Part of Hawaiian culture, ʻohana means family (in an extended sense of the term, including blood-related, adoptive or intentional). The concept emphasizes that families are bound together and members must cooperate and remember one another. The term is similar in meaning and usage to the New Zealand Māori term whānau, and its cognate in Māori is kōhanga, meaning "nest".
In contemporary Hawaiian economic and regulatory practice, an "ʻohana unit" is a part of a house or a separate structure on the same lot that may contain a relative but which may not be rented to the general public.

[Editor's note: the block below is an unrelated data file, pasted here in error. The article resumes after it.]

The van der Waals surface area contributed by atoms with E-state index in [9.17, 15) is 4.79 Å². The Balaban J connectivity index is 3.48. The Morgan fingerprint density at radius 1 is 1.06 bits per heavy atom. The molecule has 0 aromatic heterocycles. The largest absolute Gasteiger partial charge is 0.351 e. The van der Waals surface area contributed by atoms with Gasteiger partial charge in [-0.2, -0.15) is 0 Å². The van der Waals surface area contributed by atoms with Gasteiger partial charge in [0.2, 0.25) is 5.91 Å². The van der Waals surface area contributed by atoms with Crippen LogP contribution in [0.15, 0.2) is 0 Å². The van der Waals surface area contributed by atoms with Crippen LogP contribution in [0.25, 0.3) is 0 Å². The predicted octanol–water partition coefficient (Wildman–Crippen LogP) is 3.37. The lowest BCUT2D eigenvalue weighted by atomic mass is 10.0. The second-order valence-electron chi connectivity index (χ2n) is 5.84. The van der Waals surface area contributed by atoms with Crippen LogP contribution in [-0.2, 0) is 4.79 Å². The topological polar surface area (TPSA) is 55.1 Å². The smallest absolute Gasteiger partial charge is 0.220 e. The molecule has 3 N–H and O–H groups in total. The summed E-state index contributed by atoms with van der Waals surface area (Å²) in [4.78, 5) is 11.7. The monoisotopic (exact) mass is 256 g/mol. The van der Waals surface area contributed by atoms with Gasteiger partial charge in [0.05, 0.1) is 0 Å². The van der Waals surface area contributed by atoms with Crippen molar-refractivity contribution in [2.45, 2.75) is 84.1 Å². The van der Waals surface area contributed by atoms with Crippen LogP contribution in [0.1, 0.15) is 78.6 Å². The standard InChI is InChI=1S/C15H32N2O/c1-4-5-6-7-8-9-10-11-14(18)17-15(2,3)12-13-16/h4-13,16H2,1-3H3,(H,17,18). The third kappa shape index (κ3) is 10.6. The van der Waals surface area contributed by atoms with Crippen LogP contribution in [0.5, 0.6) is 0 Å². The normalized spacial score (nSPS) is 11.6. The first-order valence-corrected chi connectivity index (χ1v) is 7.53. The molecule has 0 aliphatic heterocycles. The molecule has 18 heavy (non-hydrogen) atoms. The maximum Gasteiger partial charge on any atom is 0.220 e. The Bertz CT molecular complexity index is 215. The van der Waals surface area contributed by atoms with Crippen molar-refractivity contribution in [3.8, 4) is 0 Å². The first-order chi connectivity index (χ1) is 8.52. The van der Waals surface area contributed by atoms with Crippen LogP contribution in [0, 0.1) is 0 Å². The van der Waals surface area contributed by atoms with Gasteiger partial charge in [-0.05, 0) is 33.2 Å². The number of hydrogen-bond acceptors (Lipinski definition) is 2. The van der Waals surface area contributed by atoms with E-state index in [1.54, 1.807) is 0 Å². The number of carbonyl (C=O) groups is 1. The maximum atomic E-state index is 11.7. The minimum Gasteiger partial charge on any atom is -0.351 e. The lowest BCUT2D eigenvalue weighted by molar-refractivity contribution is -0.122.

|“||ʻOhana means family. Family means nobody gets left behind — or forgotten.||”|
|— Lilo Pelekai, Lilo & Stitch|
- Wight, K. 1997. Illustrated Hawaiian Dictionary, The Bess Press.
- City & County of Honolulu 2003. Land Use Ordinance
- Whitney, Scott 2001 Inventing 'Ohana
|This Hawaiʻi-related article is a stub. You can help Wikipedia by expanding it.|